Green algal photosynthetic units in the genus Stereocaulon (phyllocladia or areoles) are typically white to pale gray, but certain species develop a darker central portion. Structurally, these dark-centered areoles of crustose Stereocaulon are identical to the phyllocladia of the S. vesuvianum group. The dark-centered photosynthetic units may have an adaptive role, separating tissue for gas exchange from tissue for water uptake and light transmission. I hypothesize that the white portions of cortex on the photosynthetic units have reflective extracellular deposits that optically occlude the cortex but allow gas exchange through hydrophobic air channels. In contrast, the dark centers apparently provide transparent and water-transmissive windows into the algal layer through an otherwise relatively opaque cortex. Cortical windows are apparently unusual in lichens and may be an adaptation to provide gas exchange in cold, wet environments. For crustose species, the areoles often protrude from a thin film of water over rock and the dual cortex appears to provide both light transmission and gas exchange. Similarly, for the S. vesuvianum group, the dual cortex may provide light transmission and gas exchange for water-saturated thalli in oceanic environments.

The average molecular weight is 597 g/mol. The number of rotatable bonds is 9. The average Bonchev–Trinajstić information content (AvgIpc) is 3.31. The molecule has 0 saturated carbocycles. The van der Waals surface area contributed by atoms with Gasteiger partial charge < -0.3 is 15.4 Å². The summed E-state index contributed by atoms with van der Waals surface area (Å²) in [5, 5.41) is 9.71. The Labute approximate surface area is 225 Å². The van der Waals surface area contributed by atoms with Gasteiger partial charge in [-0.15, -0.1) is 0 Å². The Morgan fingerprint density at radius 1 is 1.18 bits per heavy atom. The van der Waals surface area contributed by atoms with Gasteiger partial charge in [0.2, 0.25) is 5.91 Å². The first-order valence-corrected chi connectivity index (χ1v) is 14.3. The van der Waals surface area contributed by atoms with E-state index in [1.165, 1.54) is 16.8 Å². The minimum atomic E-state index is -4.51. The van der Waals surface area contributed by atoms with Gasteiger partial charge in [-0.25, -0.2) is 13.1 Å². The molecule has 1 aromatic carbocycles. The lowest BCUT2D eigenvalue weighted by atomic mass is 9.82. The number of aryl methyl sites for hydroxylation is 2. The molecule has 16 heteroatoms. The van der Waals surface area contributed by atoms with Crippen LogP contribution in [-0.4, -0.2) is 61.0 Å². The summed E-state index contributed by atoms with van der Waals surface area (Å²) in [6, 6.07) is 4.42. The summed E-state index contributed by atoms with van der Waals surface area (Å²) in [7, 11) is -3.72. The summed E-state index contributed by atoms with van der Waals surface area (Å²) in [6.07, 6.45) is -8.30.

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Vol. 36 • No. 3